08/09/2014 The Papers


No need to wait to see what's in the papers - Clive Myrie presents a lively and informed conversation about the next day's headlines.

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men's final at Flushing Meadows as well. We will find out how a spat


led to two riders being disqualified.


Our joy of baby number two. The words dominating the front page of


the Daily Express. The Independent asks the pioneering treatment the


five`year`old receives will ever make it to Britain. The Daily


Telegraph claims the Queen is being urged to speak out over Scotland.


The Guardian has Gordon Brown as the saviour of the union campaign. And


another royal baby headline. Very clever, the chaps at the Metro.


We will start with the Financial Times, though. This is your paper,


your take on what has happened. One poll! How can that be? Suddenly,


everyone has that Scotland could vote for


independence in ten days time and I think the markets and politicians in


Westminster, the polls had been wide, they did not appear to narrow


dramatically, so there was a sort of view that, this will not happen. And


suddenly, nervousness. Some of the retail barons are talking about


people moving deposits away from Scotland, so now,


to see the reality that if Scots do vote to leave the United Kingdom,


whether there would be a flight of capital away from Scotland. One


analyst says here, the issue will not keep Scotland in the pound, but


keep the pound in Scotland. These institutions will be tested. As you


said, it was all the financial institutions, such as The Royal Bank


of Scotland and Lloyds banking group, with big domiciles in


Scotland, that with the big losers today. The other point is what the


international implications are an investors are worried because of


Scotland votes for independence, what does that mean about Spain in


Catalonia? The markets are concerned about wider ramifications. This is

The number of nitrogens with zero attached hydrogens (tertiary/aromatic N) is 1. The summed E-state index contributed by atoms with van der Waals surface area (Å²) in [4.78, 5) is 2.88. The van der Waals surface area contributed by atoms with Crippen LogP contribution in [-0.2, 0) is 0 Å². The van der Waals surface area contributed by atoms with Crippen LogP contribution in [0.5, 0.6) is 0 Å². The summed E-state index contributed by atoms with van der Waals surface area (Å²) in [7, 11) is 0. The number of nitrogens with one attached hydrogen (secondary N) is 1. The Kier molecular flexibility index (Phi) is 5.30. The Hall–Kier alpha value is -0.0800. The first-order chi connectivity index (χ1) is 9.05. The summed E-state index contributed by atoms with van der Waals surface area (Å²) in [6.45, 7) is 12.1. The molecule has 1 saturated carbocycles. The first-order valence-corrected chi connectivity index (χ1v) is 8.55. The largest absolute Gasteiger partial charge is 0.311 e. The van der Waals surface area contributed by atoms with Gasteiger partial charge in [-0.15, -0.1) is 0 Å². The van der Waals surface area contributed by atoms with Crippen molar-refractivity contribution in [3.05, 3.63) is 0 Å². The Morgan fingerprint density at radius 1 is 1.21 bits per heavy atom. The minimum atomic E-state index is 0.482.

rubber hitting the road, isn't it? For 18 months`1 year, we have had a


discussion about the principles. What the poor has suggested is that


they could well decide to leave the union and as a result, we need


details. The markets have no details on exactly what this might mean. You


hit the no `` nail on something which is actually not correct. When


you say we, it depends who we is and where you are. Well, certainly in


Scotland. But in England, everybody been asleep. Including David


Cameron? There is nobody to vote in England, and nor should there be,


but the ramifications for the rest of the UK, for England plus or


whatever else it will be called, are enormous. And also, the


ramifications, it is not like... Say it is a No vote. They are already


scrambling to increase the powers for Scotland, devolution becomes


Devo Max. You could almost call independence light. You have still


got the flag, the Queen, but once you start giving considerably more


powers, which are still unclear, new pension powers, welfare powers,


powers to raise old change tax regimes, what does that mean for the


rest of British politics? What does it mean for the MPs sitting in


Scottish constituencies? There will be no reason to have them, apart


from the defence issue. Even if there is a No vote, the Constitution


of the UK changes dramatically. Let's go to the Guardian. Brown to


the rescue. It was Brown who was called, not Ed Miliband, not the


Eden`educated Prime Minister. It was a man who was out of power for a


number of years now who is seen as the saviour of the union. Ed


Miliband's 's problem in Scotland as he is deeply unpopular there and so


is David Cameron. The Tories are toxic and Scotland. There is no way


the Conservative Party can lead this fight and there are no plans, even


in these final stages, but to Scotland and Scotland and try and


make the case. Alistair Darling. It is not him? It looks like the Yes


campaign... Sorry, the No campaign is panicking and it has realised